Supreme Court of The United States

Supreme Court of The United States (SCOTUS): While deciding the instant petition wherein the Maine Department of Education (hereinafter the Department) was sued for instituting a requisite for schools to be “nonsectarian” in order to be eligible for tuition assistance; the SCOTUS, with a ratio of 6: 3 held that the ‘non-sectarian requirement’ for tuition assistance payments is violative of the First Amendment’s Free Exercise Clause.   


Facts of the Case: The State of Maine had enacted a program of tuition assistance for parents who live in school districts which – neither operate a secondary school of their own nor contract with a particular school in another district. Under this program, parents designate the secondary school they would like their children to attend, and the school district transmits payments to that school to help meet the cost of tuition.  

The private schools under the program should meet certain criteria to be eligible to receive tuition payments. The requirement includes either accreditation from the New England Association of Schools and Colleges (hereinafter NEASC) or approval from the Maine Department of Education. However, since 1981, Maine has limited the tuition assistance payments to “nonsectarian” (secular) schools.    

The petitioners sought tuition assistance to send their children to Bangor Christian Schools (BCS) and Temple Academy. Although both schools are accredited by NEASC, they however, do not qualify as “nonsectarian” and are thus ineligible to receive tuition payments under Maine’s tuition assistance program.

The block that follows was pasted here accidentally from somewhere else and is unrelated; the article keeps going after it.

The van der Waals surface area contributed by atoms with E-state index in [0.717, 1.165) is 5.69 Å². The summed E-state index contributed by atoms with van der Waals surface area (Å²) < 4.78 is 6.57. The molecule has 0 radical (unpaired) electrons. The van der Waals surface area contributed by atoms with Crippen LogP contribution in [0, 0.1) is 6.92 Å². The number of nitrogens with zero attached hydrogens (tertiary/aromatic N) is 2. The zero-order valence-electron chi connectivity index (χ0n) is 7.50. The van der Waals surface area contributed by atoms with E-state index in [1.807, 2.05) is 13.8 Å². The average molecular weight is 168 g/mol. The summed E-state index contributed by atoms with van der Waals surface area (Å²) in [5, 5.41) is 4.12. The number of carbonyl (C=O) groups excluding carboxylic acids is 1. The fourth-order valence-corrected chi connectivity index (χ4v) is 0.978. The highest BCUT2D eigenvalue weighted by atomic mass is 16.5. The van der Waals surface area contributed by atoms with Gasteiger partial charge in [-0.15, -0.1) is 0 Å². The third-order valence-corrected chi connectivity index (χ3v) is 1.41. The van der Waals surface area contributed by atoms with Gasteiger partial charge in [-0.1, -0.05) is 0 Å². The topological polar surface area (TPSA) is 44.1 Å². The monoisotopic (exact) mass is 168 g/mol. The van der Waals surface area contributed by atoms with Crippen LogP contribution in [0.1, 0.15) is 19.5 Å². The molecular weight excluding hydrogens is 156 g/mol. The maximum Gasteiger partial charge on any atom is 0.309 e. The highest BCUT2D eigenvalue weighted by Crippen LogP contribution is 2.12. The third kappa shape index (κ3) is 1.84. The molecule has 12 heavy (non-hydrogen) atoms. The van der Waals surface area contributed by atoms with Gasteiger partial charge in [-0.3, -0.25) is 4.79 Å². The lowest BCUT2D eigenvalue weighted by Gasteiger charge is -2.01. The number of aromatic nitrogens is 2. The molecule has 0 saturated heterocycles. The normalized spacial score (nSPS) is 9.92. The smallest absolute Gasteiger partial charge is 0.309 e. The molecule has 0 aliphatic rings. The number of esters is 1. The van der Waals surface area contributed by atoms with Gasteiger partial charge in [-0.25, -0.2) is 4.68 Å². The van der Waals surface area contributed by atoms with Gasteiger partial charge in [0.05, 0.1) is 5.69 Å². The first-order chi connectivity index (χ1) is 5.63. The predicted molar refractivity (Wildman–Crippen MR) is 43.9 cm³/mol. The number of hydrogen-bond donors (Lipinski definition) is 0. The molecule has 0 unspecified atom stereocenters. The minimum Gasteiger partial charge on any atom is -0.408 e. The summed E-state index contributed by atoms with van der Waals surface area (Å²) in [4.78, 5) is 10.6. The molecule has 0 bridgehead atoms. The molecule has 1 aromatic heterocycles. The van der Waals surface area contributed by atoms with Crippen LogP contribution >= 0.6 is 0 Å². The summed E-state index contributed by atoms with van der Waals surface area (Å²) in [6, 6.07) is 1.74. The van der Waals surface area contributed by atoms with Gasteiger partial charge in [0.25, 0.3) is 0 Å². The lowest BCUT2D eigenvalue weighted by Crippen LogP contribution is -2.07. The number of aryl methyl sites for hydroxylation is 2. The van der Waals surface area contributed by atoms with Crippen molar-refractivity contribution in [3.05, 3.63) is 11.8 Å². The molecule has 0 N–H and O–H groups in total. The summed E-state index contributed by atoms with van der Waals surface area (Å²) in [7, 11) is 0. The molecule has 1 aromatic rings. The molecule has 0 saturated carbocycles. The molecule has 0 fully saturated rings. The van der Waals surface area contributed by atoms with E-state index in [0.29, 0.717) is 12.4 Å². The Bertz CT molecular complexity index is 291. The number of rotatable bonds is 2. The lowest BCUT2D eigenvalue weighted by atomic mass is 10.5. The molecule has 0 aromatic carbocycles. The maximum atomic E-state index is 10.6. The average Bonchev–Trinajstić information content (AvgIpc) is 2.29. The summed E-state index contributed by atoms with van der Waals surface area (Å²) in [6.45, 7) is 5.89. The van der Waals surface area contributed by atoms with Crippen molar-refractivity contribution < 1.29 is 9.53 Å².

Observations by the Majority: The majority opinion was delivered by John Roberts, CJ., in which Clarence Thomas, Neil Gorsuch, Brett Kavanaugh, Samuel Alito and Amy Coney Barrett, JJ., joined. 

  • Agreeing with the petitioners that their rights under US Constitution’s First Amendment have been violated the Department’s “nonsectarian requirement”, the majority observed that the SCOTUS in several precedents, had already decided that discrimination/ prohibition/ restriction based on religion is a contravention of the First Amendment’s Free Exercise Clause.  
  • Referring to the decisions in Trinity Lutheran Church of Columbia, Inc. v. Comer, Director, Missouri Department of Natural Resources, 2017 SCC OnLine US SC 86, and Espinoza v. Montana Department of Revenue, 591 U. S., the Court observed that Maine offers its citizens a benefit in the form of tuition assistance payments for any family whose school district does not provide a public secondary school. However, any eligibility criteria which disqualify any private school solely because they are religious, must be subjected to “strictest scrutiny”. 
  • The majority observed that if Maine’s “nonsectarian requirement” is scrutinized, then it won’t survive because a neutral benefit program in which public funds flow to religious organizations through the independent choices of private benefit recipients does not offend the Establishment Clause. “Maine’s decision to continue excluding religious schools from its tuition assistance program thus promotes stricter separation of church and state than the Federal Constitution requires. But a State’s anti-establishment interest does not justify enactments that exclude some members of the community from an otherwise generally available public benefit because of their religious exercise”.     
  • It was further observed that Maine’s administration of this benefit is subject to the free exercise principles governing any public benefit program, including the prohibition on denying the benefit based on a recipient’s religious exercise.